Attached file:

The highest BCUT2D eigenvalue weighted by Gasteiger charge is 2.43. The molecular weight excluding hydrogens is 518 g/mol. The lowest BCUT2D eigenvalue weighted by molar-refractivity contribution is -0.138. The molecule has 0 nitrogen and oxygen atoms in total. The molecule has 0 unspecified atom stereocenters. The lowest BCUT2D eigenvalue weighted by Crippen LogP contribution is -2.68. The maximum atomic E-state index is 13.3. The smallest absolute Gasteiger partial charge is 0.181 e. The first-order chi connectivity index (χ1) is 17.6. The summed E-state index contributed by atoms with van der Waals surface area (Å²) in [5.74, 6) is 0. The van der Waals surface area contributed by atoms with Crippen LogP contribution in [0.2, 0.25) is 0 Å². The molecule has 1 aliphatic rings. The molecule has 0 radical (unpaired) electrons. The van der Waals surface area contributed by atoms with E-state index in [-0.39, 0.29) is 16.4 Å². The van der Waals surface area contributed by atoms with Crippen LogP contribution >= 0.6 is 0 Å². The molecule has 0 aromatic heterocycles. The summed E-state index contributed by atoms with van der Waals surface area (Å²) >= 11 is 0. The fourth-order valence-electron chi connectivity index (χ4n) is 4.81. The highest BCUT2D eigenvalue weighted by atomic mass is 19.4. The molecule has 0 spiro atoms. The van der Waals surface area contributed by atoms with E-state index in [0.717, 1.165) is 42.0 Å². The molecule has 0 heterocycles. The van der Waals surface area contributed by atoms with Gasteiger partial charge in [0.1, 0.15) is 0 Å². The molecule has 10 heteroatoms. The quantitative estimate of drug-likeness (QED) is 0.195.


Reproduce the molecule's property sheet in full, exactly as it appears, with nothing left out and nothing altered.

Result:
The highest BCUT2D eigenvalue weighted by Gasteiger charge is 2.43. The molecular weight excluding hydrogens is 518 g/mol. The lowest BCUT2D eigenvalue weighted by molar-refractivity contribution is -0.138. The molecule has 0 nitrogen and oxygen atoms in total. The molecule has 0 unspecified atom stereocenters. The lowest BCUT2D eigenvalue weighted by Crippen LogP contribution is -2.68. The maximum atomic E-state index is 13.3. The smallest absolute Gasteiger partial charge is 0.181 e. The first-order chi connectivity index (χ1) is 17.6. The summed E-state index contributed by atoms with van der Waals surface area (Å²) in [5.74, 6) is 0. The van der Waals surface area contributed by atoms with Crippen LogP contribution in [0.2, 0.25) is 0 Å². The molecule has 1 aliphatic rings. The molecule has 0 radical (unpaired) electrons. The van der Waals surface area contributed by atoms with E-state index in [-0.39, 0.29) is 16.4 Å². The van der Waals surface area contributed by atoms with Crippen LogP contribution >= 0.6 is 0 Å². The molecule has 0 aromatic heterocycles. The summed E-state index contributed by atoms with van der Waals surface area (Å²) >= 11 is 0. The fourth-order valence-electron chi connectivity index (χ4n) is 4.81. The highest BCUT2D eigenvalue weighted by atomic mass is 19.4. The molecule has 0 spiro atoms. The van der Waals surface area contributed by atoms with E-state index in [0.717, 1.165) is 42.0 Å². The molecule has 0 heterocycles. The van der Waals surface area contributed by atoms with Gasteiger partial charge in [0.1, 0.15) is 0 Å². The molecule has 10 heteroatoms. The quantitative estimate of drug-likeness (QED) is 0.195.